How To Do A Pond Leak Test

How To Do A Pond Leak Test

Pond owners using simple pond leak test procedures can assess the leak’s source and make repairs without having to call in a professional. Pond leaks can be expensive but are undoubtedly stressful for pond owners. Calm yourself, though, and consider the following:

Note: Before doing a pond leak test, realize that regular water loss is associated with evaporation. Expect evaporation to increase during the warmer months. And realize that the most common cause for concern over pond water loss is evaporation. Evaporation increases due to various factors, including temperature, wind, and elements of water feature design, including the volume of water pumped across the pond stream (due to shallow water exposure effects of temperature & wind). 

So you’ve ruled out evaporation and want to do a Pond Leak Test. Here are a few steps to follow.

Step 1: Do a visual inspection for any signs of water escaping the liner from debris piled up in your stream. Look for unusual wet spots, soft soil, and erosion that can signify a leaking underground connection or hose. Some pond owners include spitters for additional aeration that, when clogged, can cause water to leak outside the liner around where it’s positioned at the pond edge. Where appropriate, clean out debris from the stream and adjust rocks if it appears there is a blockage backing up water that is escaping over the liner edge. If you find low areas where water is running over the liner, raise the liner edge by backfilling with additional dirt under the liner. Water escaping along the stream is the most common source of leaks and is typically fixable by the pond owner.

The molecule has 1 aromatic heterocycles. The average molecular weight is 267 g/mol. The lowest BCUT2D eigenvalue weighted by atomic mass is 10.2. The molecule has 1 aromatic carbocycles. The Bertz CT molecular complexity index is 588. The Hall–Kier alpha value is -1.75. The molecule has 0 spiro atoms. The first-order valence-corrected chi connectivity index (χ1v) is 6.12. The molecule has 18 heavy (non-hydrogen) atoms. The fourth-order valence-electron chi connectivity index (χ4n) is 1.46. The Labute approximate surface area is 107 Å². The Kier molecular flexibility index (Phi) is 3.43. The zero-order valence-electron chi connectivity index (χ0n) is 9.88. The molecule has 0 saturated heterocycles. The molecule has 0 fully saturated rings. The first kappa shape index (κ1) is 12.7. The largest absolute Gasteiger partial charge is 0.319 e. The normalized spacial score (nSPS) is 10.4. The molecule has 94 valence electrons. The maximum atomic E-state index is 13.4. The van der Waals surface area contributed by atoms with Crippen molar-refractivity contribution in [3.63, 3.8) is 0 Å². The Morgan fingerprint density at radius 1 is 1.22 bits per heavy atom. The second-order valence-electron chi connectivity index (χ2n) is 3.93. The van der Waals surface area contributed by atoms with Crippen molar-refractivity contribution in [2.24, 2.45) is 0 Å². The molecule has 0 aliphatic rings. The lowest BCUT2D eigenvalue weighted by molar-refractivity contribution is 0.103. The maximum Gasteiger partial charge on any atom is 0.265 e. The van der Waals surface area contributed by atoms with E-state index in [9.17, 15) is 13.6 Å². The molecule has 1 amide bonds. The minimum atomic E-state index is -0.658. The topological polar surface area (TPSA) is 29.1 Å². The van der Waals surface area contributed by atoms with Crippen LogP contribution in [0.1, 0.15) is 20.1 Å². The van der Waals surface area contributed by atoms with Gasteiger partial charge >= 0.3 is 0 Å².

Step 2: Fill the pond to its normal full level and then turn off the pump for at least 24 hours to determine at what level the leakage stops. 

Note: If your pond is home to fish, you can keep them in the pond without the pump running if the fish load is small. However, you’ll need to provide them with supplemental aeration and monitor the water quality closely with a test kit. If you decide to keep your fish in the pond during the pond leak test, consider adding Aquascape’s Maintain product to further assist in keeping the water parameters safe. Otherwise, move your koi, goldfish, and other fish to a holding area such as a quarantine tank.

Step 3: Did the pond leak during the 24 hours with the pond pump turned off? If there was no further leakage with the pump off, skip to Step 4. Allow the leak-down to complete as the leak source will be at or below where it stopped leaking. Once the leak down is complete, inspect the liner at the water level edge for holes. Also, if the skimmer faceplate is in the zone where the leak stopped, check it as a possible leak source that may require resealing. Earth Works sells liner patches and sealant. If you found the leak and patched or resealed it, congratulations, you are done and can disregard additional steps.

Step 4: If turning the pump off stops the leak, then turn the pump on again and reinspect the stream and edge work and the seals where the liner is attached to the skimmer face plate and biofall filter spillway. If the leak is identified as one of the component seals, turn off the pump and reseal the leaking components with silicone and re-foam rocks if necessary. Then turn the pump back on and let it run for 24 hours to verify there is no leak. If the leak continues, move to the next step.

Step 5: With the pump running, begin digging to expose flex hose plumbing connections to the back of the biofall and skimmer. If you find no leaks at the plumbing connections, more digging out of the flex hose for inspection or running new lines will be required, which might be the point at which you will want to contact Earth Works for repair or a rebuild upgrade.

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Earth Works operates a retail Garden Center/Plant Nursery in Jacksonville and provides landscaping, hardscaping, water features, lawn care service, lawn spraying, and drainage solutions.

Earth Works proudly serves clients in Northeast Florida, including Jacksonville, Ponte Vedra Beach, Atlantic Beach, Neptune Beach, Jacksonville Beach, Nocatee, St. Johns, Fleming Island, Orange Park, Middleburg, Green Cove Springs, Amelia Island, Fernandina, and St. Augustine.

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